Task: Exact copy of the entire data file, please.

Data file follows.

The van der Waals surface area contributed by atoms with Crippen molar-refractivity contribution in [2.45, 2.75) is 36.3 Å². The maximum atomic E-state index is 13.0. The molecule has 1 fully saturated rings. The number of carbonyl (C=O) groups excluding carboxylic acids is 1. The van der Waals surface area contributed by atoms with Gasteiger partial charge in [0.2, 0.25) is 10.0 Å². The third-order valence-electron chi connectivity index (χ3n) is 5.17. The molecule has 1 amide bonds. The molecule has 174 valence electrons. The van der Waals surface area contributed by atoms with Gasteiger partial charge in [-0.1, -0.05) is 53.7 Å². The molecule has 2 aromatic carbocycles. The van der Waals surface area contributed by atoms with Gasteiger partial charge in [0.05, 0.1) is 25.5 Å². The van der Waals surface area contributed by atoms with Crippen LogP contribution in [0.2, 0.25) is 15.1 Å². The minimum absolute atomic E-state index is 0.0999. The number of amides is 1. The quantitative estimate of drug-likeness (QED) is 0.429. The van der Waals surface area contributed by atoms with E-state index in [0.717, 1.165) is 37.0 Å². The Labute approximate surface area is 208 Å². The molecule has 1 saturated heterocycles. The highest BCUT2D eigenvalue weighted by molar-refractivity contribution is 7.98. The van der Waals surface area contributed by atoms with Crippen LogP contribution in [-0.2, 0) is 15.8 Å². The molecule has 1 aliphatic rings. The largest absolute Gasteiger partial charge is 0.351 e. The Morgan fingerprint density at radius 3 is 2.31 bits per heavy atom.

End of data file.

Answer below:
The van der Waals surface area contributed by atoms with Crippen molar-refractivity contribution in [2.45, 2.75) is 36.3 Å². The maximum atomic E-state index is 13.0. The molecule has 1 fully saturated rings. The number of carbonyl (C=O) groups excluding carboxylic acids is 1. The van der Waals surface area contributed by atoms with Gasteiger partial charge in [0.2, 0.25) is 10.0 Å². The third-order valence-electron chi connectivity index (χ3n) is 5.17. The molecule has 1 amide bonds. The molecule has 174 valence electrons. The van der Waals surface area contributed by atoms with Gasteiger partial charge in [-0.1, -0.05) is 53.7 Å². The molecule has 2 aromatic carbocycles. The van der Waals surface area contributed by atoms with Gasteiger partial charge in [0.05, 0.1) is 25.5 Å². The van der Waals surface area contributed by atoms with Crippen LogP contribution in [0.2, 0.25) is 15.1 Å². The minimum absolute atomic E-state index is 0.0999. The number of amides is 1. The quantitative estimate of drug-likeness (QED) is 0.429. The van der Waals surface area contributed by atoms with E-state index in [0.717, 1.165) is 37.0 Å². The Labute approximate surface area is 208 Å². The molecule has 1 saturated heterocycles. The highest BCUT2D eigenvalue weighted by molar-refractivity contribution is 7.98. The van der Waals surface area contributed by atoms with Crippen LogP contribution in [-0.2, 0) is 15.8 Å². The molecule has 1 aliphatic rings. The largest absolute Gasteiger partial charge is 0.351 e. The Morgan fingerprint density at radius 3 is 2.31 bits per heavy atom.